Two famous Hollywood films were made with this title, in 1946 with Ava Gardner as Cora and another in 1981 with Jack Nicholson as Frank, neither of which this reader saw. After this literary debut in 1934 at the age of 42, James M. Cain produced some 20 less successful books while working on numerous Hollywood screenplays. This book, once banned in Boston for its mix of sex and violence, is today considered an American noir classic and his best. The meaning of the book’s title remains a mystery and adds to its aura of brilliance.
The novel is about penniless drifter Frank (24) meeting cook and waitress Cora (20?) in a roadside diner/gas station owned by her despised Greek husband Nick. They fall for each other instantly and soon decide to kill Nick. Much of author Cain’s brilliance is to write, from start to finish, purely from the perspective of his impulsive, somewhat dim-witted but passionate character Frank, and to gradually expose his past and character, strengths and weaknesses in his own words to us, readers to mull over and judge…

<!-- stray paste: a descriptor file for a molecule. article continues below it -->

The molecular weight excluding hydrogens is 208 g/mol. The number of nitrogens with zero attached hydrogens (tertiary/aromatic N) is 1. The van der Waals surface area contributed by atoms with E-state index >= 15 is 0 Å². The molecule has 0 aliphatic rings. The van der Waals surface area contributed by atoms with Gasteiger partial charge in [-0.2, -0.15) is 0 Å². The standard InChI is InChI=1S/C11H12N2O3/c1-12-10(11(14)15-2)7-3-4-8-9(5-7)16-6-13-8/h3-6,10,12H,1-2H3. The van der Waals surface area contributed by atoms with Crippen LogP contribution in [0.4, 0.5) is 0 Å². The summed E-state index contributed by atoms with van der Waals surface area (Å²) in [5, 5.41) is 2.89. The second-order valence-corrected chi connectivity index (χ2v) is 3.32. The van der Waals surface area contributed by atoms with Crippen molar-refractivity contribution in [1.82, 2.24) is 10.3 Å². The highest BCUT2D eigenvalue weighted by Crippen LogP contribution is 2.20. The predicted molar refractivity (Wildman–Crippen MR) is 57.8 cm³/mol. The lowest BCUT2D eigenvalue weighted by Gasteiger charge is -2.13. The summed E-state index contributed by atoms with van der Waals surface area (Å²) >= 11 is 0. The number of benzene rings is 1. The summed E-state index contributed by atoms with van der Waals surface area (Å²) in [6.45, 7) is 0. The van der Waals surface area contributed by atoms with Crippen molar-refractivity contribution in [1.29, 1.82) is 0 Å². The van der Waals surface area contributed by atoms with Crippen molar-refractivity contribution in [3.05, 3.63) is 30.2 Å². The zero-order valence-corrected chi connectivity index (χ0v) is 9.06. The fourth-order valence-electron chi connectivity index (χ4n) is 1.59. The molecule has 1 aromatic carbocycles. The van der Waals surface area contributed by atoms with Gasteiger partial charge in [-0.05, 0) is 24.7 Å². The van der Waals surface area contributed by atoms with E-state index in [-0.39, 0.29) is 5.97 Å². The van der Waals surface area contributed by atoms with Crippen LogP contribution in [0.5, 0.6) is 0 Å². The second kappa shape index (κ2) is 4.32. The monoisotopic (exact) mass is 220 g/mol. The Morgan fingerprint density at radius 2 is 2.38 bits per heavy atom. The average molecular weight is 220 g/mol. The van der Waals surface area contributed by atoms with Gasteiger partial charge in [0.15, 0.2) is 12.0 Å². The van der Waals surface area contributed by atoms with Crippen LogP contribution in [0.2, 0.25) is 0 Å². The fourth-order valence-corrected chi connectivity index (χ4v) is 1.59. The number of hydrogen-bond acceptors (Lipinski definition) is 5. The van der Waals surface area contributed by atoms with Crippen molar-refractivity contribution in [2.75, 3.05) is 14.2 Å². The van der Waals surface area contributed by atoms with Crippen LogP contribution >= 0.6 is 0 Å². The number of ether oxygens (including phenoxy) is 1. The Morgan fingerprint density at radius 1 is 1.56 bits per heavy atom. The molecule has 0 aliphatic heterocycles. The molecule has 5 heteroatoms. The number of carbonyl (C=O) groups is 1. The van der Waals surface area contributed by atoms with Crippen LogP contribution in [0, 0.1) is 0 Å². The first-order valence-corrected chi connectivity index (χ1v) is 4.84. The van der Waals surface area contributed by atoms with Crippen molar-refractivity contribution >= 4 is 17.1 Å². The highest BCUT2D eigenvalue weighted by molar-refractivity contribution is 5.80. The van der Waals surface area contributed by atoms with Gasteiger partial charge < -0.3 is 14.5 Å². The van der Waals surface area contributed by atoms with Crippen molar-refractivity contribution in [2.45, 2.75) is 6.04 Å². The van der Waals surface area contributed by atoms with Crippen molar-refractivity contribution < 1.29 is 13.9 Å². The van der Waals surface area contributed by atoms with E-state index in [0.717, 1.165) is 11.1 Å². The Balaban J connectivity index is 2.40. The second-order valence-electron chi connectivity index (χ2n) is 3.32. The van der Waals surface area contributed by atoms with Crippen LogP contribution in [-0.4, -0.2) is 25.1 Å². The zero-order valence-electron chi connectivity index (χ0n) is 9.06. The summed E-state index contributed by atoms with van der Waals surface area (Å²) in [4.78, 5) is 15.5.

This Cain technique gave readers the chance to judge Frank’s choices for themselves by what at every twist and turn of the tale. Cain always refused to be categorized: hard-boiled crime stories were about catching criminals. His book explored the mind of one (or two) of them. In the 1930s, this was a novelty.
Full of deliberate grammar errors and quasi-clumsy writing, this book is authentic because of the powerful prose and wild passion and poorly defined hopes it exudes. It is written in a raw, fast and furious manner James M. Cain never managed to replicate. Great stylistic writing experiment. Captivating reading.
Finally, what was Frank drinking that he called "coke and ammonia"?